LEAD: Japan, U.S. agree to raise abductions at 6-way talks.
(EDS: RECASTING WITH KAWAGUCHI'S MEETING WITH KELLY)
Japan and the United States agreed Tuesday on urging North Korea to abandon its nuclear arms program in a verifiable and irreversible way, and raising the issue of Japanese abducted by the North at the next round of six-way talks, Japanese officials said.
The two countries also confirmed the importance of taking an approach of dialogue and pressure in dealing with North Korea, the officials said, referring to separate meetings in Tokyo between U.S. Assistant Secretary of State for East Asian and Pacific Affairs James Kelly and Foreign Minister Yoriko Kawaguchi and Defense Agency chief Shigeru Ishiba.
Kawaguchi and Kelly agreed to continue close bilateral cooperation to resolve the nuclear issue under the six-way framework, and reaffirmed the need to urge North Korea to completely abandon its nuclear arms program, the officials said.
Kelly also briefed Kawaguchi and Ishiba on possible security assurances that the U.S. would provide to North Korea in return for complete abandonment of its nuclear arms program.
Ishiba, the agency's director general, told reporters after his meeting with Kelly, ''Japan and the U.S. agreed that (such assurance for North Korea) would not affect the Japan-U.S. security treaty at all.''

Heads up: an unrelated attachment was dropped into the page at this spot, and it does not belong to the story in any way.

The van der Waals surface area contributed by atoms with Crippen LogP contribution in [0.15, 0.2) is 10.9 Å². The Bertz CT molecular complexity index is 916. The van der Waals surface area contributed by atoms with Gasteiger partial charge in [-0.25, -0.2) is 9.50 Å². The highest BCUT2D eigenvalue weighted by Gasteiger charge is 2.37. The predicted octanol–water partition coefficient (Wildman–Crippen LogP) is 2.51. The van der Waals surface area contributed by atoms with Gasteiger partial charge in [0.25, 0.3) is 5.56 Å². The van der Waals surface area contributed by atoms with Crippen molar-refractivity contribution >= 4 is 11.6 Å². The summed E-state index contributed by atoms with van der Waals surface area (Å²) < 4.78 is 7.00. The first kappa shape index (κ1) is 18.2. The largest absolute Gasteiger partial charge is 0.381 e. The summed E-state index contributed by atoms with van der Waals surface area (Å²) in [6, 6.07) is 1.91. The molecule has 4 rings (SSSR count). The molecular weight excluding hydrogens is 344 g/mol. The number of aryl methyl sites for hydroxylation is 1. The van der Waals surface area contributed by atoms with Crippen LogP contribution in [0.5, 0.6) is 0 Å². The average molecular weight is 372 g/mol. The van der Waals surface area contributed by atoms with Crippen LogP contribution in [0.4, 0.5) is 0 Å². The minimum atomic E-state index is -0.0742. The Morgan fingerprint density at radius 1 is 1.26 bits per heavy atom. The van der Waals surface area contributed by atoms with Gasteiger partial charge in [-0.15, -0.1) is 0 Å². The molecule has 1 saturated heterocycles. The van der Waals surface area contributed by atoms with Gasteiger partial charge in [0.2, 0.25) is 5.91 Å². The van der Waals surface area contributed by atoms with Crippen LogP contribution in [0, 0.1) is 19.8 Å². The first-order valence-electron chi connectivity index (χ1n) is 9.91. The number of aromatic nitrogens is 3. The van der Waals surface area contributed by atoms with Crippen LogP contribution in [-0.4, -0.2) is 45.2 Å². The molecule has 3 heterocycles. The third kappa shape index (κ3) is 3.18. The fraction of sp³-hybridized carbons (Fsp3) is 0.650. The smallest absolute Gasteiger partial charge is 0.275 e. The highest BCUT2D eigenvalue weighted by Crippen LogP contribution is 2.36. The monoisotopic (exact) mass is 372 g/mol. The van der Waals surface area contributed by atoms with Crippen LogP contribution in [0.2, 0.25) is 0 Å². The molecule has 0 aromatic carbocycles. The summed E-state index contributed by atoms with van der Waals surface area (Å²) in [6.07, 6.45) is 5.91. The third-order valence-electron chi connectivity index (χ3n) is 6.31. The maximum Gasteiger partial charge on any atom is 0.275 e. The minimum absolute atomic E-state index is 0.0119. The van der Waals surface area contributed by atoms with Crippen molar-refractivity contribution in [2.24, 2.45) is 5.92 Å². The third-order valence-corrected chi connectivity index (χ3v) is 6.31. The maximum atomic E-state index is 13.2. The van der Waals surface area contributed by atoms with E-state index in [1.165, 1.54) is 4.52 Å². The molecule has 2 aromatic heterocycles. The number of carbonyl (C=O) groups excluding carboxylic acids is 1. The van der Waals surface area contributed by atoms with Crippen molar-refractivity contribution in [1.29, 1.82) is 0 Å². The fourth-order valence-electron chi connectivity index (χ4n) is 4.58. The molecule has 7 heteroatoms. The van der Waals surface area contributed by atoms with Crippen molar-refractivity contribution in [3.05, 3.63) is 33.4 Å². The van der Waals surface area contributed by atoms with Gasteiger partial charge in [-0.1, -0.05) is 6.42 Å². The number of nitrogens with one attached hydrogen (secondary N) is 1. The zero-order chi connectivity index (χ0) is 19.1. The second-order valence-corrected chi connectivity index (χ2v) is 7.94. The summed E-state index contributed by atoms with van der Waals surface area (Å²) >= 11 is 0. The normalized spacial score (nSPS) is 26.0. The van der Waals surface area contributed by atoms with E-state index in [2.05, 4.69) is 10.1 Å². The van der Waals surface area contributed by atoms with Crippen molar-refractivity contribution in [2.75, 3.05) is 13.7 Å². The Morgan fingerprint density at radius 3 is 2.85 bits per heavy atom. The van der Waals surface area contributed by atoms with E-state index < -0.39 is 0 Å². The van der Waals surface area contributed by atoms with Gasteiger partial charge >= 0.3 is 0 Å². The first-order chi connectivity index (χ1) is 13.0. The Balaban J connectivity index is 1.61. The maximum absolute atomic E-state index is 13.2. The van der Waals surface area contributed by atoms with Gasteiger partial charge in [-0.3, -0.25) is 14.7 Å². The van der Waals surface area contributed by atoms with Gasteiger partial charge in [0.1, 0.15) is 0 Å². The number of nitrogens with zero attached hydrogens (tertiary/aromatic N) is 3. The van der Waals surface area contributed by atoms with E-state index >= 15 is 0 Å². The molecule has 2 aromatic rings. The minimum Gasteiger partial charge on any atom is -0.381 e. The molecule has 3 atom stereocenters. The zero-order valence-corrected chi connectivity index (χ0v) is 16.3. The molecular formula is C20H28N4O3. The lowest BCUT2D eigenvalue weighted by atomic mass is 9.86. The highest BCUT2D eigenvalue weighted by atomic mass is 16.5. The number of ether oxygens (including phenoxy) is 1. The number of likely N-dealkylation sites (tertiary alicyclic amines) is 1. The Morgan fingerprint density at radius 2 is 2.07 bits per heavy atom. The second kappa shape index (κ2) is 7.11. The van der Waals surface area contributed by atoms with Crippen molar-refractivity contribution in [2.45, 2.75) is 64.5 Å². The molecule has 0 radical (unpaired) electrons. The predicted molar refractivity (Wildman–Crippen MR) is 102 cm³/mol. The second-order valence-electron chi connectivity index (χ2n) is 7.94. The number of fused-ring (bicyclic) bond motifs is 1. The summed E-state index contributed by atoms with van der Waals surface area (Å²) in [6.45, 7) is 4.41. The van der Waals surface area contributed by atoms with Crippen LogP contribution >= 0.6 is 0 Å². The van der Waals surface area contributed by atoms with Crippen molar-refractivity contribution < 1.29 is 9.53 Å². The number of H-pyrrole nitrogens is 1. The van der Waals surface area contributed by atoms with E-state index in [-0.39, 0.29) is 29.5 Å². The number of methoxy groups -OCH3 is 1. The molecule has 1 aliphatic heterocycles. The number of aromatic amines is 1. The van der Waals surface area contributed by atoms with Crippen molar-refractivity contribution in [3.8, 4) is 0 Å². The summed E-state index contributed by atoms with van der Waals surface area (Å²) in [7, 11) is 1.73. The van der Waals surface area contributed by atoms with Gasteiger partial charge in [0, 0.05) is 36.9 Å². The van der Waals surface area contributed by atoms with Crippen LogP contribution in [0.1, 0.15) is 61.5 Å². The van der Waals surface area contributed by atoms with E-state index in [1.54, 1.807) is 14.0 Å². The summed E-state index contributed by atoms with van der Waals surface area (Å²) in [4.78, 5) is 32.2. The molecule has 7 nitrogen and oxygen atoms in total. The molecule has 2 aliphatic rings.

China, Japan, North and South Korea, Russia and the U.S. are currently preparing for a second round of the six-nation talks, which are likely to be held around mid-December in Beijing.
Kelly told reporters after his meeting with Kawaguchi that he still does not know about the timing of the next round, adding he intends to discuss the issue with Chinese officials.
Ways to address North Korea's security concerns and encourage the North to completely dismantle its nuclear program are major agenda items for the next round.
During her meeting, Kawaguchi reiterated the importance of addressing the abductions at the next round, and Kelly expressed support for Japan's stance.
Japan is seeking a comprehensive solution to security issues concerning North Korea, such as its missile and nuclear developments as well as the abductions.
But China, which is playing a key role in encouraging North Korea to accept another round, has expressed reluctance to deal with the abduction issue in multilateral talks.
China says the six-way talks should focus on the nuclear issue.
Kelly was quoted as telling Kawaguchi that his talks with Japanese officials will be a ''good basis'' for talks with China and South Korea. Kelly left for Beijing after his talks with Kawaguchi, and will visit Seoul later this week.
Kelly held intensive talks on Monday with Mitoji Yabunaka, head of the Foreign Ministry's Asian and Oceanian Affairs Bureau, to prepare for the next round of six-way talks.
Meanwhile, Ishiba and Kelly also agreed on the need to maintain dialogue and pressure to resolve the North Korean nuclear standoff, the officials said.
Ishiba emphasized that to obtain a peaceful and diplomatic solution to security problems such as the North's nuclear arms program, it is necessary to put pressure on the North and it is important for Japan and the U.S. to cooperate closely on the matter.
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|Publication:||Japan Policy & Politics|
|Date:||Nov 24, 2003|
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